Introduction: HPV vaccine is administered to young boys and girls aged 11-12 years in multiple doses rather than single dose. The interval between doses is critical as well as completion of the dose series. Moreover, the administration of the HPV vaccine in 2 doses is a recent change from the 3 doses previously recommended for children aged 11-12 years. Therefore, it is critical that HPV vaccination uptake records are accurately kept as interventions are developed to increase HPV vaccine uptake. Previous studies on the validity of parental reported HPV vaccine uptake have focused only on adolescent girls. This is because the HPV vaccine recommendation for boys came 5 years after that for girls. Currently, vaccination rates among boys lag behind those for girls across the United States. This study compared the validity of parent- vs. provider-reported HPV vaccine initiation and completion rates among a national sample of adolescent boys in the United States.

Methods: We analyzed the 2014 National Immunization Survey-Teen data for adolescent boys only (n = 9,493), and obtained information on the records of HPV vaccine uptake [initiation (≥1 dose) and completion (≥ 3 doses)] for both parents (parental recall) and provider reports (electronic medical records). We compared the validity of parent- versus provider-reported HPV vaccination by computing validity measures [sensitivity, specificity, positive predictive value (PPV), negative predictive value (NPV), and kappa].

Results: Rates reported by provider and parental recall were similar for HPV vaccine initiation (41.8% vs. 42.7%, respectively), and completion (19.6% vs. 21.9%, respectively). Compared to provider report, parent-reported HPV vaccine initiation had a sensitivity of 83.0%, a specificity of 88.8%, a PPV of 84.1%, a NPV of 87.9%, and a kappa coefficient of 0.72. Compared to provider report, parent-reported HPV vaccine completion had a sensitivity of 68.6%, a specificity of 92.9%, a PPV of 72.9%, a NPV of 91.4%, and a kappa coefficient of 0.63.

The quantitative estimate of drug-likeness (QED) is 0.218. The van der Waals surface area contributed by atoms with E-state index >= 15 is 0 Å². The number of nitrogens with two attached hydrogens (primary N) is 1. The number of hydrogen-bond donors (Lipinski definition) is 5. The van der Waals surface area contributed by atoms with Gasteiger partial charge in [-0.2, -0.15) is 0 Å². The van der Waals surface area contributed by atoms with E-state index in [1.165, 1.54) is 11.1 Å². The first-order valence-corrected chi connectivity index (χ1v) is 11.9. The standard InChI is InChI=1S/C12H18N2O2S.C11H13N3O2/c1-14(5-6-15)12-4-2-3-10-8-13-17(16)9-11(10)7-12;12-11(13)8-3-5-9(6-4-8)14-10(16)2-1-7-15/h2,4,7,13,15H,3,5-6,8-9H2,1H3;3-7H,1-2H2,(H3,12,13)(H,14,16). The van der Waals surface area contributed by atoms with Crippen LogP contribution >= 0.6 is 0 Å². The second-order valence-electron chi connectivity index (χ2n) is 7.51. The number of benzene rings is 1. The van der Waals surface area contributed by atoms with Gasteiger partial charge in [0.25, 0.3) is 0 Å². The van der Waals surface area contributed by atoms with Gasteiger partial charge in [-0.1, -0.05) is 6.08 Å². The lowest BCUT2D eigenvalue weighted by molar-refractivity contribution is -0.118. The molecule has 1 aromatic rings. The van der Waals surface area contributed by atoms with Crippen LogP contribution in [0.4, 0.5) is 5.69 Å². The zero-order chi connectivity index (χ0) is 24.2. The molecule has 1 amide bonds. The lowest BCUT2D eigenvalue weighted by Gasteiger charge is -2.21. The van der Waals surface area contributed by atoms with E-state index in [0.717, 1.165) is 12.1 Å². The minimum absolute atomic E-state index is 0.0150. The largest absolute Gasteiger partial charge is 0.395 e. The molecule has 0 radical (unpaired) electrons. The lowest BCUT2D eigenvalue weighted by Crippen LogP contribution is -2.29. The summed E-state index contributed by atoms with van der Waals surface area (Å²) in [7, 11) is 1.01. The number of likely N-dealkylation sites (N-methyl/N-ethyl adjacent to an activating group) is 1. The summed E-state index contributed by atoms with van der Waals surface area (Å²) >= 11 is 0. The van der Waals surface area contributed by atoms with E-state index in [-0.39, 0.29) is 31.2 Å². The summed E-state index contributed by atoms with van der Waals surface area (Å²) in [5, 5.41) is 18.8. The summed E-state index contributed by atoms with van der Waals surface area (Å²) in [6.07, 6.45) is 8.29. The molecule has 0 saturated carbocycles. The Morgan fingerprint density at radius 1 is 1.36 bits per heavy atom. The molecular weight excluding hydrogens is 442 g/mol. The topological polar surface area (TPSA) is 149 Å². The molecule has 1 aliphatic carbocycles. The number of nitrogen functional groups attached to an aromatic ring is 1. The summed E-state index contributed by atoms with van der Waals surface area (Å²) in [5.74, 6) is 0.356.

Conclusions: Both parent- and provider-reported HPV vaccine initiation and completion rates were comparable; however, parental recall of HPV vaccine completion among boys was less sensitive. Ongoing surveillance of HPV vaccination rates among boys is important as more studies are designed to improve HPV vaccine uptake and understand parental HPV vaccine barriers. In this regard, parental recall may be used as an effective alternative in assessing HPV vaccine uptake in the United States.

Note: This abstract was not presented at the meeting.

Citation Format: Nosayaba Osazuwa-Peters, Betelihem B. Tobo, Meera Muthukrishnan, Daphne Lew, Betty Chen, Eric Adjei Boakye. Tracking HPV vaccination of young boys: is parental recall as dependable as physician records [abstract]. In: Proceedings of the American Association for Cancer Research Annual Meeting 2017; 2017 Apr 1-5; Washington, DC. Philadelphia (PA): AACR; Cancer Res 2017;77(13 Suppl):Abstract nr 268. doi:10.1158/1538-7445.AM2017-268